Hard is subjective. And relative.  Your first stadium steps workout is hard. So is an Ironman.  The New York Times Crossword puzzles are hard.  So is watching your soldier son head to Afghanistan.   

I challenge my training clients and sometimes they stop midway and tell me “this is hard.”  Dig deeper, I ask.

I challenge my coaching clients to answer difficult questions about themselves.  Sometimes the answers are hard to see.   The truth is your freedom and your ticket to change, I suggest.

To me, “hard’ is not a signal to stop.  It’s a signal to grow.  I study my clients. I’m confident I’m not asking them to do something they’re not capable of.  What I’m really challenging them to do is ditch their self-limiting beliefs and see possibilities. 

I find lots of hard in my own history. I believe each of those personal events helped build me.  At the done side of something hard, I had grown up.  Gotten stronger. In hindsight, those events were opportunities.  Now when I think to myself “this is hard”,  I’ve got evidence to support the belief that I can handle hard.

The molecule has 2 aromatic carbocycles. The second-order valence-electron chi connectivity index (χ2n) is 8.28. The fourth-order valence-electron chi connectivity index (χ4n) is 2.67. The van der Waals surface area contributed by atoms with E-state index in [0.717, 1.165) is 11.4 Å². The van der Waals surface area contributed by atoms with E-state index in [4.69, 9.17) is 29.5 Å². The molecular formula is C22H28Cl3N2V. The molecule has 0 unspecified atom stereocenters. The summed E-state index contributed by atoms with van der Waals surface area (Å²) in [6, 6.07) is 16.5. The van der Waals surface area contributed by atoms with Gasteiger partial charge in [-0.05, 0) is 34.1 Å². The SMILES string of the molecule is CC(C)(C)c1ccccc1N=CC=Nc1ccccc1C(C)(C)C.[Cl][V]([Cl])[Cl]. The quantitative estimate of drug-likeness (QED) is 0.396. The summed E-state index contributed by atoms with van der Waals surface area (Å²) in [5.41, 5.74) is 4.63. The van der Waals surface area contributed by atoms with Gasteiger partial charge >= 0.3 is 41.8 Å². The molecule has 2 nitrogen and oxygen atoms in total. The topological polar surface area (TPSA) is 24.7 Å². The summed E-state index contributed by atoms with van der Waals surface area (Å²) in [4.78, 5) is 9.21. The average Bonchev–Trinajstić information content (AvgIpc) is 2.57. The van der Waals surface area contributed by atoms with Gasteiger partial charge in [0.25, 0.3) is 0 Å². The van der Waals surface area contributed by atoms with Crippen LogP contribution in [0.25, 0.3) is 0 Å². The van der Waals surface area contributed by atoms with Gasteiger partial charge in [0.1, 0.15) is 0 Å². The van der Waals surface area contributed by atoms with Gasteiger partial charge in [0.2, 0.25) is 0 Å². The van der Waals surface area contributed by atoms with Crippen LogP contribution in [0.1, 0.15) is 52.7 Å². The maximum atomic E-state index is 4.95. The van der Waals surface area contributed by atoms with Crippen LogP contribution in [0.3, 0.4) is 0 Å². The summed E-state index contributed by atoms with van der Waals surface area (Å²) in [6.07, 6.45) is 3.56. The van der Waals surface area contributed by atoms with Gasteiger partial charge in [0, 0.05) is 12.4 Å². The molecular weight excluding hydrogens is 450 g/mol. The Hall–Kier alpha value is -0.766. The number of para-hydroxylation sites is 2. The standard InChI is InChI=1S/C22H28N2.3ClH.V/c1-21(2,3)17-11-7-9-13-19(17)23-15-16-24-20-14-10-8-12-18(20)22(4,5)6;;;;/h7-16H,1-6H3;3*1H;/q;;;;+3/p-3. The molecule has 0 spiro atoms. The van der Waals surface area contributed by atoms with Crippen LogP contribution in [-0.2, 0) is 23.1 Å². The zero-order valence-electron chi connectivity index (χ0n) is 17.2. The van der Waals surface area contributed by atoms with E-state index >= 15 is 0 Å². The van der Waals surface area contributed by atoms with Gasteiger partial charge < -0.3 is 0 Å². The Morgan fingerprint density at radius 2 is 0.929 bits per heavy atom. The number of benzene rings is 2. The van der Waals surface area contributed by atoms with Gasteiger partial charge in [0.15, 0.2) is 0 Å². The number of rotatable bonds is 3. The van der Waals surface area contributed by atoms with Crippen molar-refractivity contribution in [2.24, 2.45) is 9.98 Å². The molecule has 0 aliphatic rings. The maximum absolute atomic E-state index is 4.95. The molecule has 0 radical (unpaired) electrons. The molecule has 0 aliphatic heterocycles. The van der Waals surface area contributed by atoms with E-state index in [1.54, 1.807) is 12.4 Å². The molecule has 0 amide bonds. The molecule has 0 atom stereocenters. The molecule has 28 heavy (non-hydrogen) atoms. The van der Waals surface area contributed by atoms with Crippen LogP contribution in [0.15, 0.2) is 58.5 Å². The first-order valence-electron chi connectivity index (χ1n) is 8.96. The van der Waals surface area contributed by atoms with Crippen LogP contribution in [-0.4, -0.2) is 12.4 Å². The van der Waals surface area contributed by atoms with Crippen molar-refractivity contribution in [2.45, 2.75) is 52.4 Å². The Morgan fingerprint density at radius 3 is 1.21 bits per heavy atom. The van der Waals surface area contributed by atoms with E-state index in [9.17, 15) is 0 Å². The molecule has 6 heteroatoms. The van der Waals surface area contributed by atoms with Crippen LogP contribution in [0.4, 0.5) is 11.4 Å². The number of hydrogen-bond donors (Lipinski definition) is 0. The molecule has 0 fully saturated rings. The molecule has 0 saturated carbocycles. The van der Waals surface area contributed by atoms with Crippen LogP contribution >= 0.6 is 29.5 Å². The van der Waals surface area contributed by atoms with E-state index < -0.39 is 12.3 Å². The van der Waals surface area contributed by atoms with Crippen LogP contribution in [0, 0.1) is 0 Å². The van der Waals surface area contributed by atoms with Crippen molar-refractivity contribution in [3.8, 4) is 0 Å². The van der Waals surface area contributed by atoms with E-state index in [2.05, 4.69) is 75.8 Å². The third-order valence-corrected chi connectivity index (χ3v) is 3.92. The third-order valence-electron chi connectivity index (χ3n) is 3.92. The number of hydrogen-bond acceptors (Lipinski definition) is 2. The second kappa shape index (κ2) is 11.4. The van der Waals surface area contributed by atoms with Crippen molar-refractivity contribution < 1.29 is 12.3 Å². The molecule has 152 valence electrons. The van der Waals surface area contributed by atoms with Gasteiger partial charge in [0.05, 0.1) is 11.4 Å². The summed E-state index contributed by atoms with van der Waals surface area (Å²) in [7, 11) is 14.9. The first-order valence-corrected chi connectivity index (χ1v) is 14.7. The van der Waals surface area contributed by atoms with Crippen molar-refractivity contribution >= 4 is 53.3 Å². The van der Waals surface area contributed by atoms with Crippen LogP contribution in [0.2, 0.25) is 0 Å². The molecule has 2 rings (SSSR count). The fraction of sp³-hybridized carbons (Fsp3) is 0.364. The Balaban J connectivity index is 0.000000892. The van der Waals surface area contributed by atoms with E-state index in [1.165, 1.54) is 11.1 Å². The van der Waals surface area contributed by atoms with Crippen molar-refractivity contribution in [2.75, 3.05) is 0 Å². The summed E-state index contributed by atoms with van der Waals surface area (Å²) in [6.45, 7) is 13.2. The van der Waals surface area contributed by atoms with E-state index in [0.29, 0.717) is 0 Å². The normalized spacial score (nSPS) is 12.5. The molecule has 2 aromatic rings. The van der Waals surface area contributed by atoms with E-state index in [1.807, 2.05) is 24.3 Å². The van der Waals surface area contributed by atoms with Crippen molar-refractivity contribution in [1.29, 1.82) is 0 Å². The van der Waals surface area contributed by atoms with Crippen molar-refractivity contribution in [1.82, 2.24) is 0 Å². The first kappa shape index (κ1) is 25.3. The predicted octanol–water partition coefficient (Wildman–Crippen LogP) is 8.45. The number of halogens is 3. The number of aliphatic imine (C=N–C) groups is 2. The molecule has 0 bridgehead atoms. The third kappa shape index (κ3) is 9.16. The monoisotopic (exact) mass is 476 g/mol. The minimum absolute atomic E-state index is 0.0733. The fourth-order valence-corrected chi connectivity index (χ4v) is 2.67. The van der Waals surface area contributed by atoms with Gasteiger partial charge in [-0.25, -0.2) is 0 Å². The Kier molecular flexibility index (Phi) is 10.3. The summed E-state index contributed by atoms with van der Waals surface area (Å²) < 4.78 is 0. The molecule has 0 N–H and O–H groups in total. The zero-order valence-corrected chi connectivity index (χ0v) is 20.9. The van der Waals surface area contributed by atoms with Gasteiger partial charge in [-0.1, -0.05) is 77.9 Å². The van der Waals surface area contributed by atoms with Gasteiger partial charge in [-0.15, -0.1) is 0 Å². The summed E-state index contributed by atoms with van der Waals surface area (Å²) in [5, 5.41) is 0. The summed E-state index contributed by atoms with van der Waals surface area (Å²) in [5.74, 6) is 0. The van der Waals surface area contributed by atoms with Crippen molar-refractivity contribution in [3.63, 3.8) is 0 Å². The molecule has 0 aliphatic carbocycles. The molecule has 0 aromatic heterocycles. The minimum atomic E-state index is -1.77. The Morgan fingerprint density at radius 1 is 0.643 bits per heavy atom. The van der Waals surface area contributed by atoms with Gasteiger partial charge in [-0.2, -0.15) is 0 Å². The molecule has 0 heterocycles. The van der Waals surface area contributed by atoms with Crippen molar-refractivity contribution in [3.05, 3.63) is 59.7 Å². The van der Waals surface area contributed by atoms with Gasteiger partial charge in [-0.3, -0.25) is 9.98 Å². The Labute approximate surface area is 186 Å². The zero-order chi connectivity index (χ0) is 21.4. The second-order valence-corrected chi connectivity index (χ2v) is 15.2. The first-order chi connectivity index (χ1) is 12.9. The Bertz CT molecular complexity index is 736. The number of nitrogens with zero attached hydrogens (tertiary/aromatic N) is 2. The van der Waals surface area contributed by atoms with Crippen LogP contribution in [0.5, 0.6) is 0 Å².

When hard presents itself, we have options.  Freeze. Shrink. Or expand.  It’s a choice, based on a belief (that you may or may not realize). To expand, we call on something deeper.  There’s a saying:  “You never know how strong you are until being strong is the only choice you have”.   Or the choice you make. 

Yesterday I watched a friend eulogize her Father.  She had cared for him throughout his last days and held his hand in his final moment.  She told me she woke up yesterday morning and lay in bed searching for the thought she needed to get her through the day.  She landed on: “I’ve got this”.    It felt right. 

She had good reason to believe.  Her Father taught her about strength.  To not settle for good enough.  To believe that she could do hard things.  He knew she could.  Still, this was hard.  

She was amazing.  I cried at her strength.  Standing before the congregation with a beautiful smile, speaking with grace and clarity of her childhood memories and of a man who clearly had a tremendous influence upon her. 

They were both right.  That thought; “I’ve got this”, came from a seed he had planted long ago and nurtured for decades.  He believed.  In her mind yesterday, strength was the only choice she had. And now, I believe, she has shown herself. 

We can do hard things.   

And they make us stronger.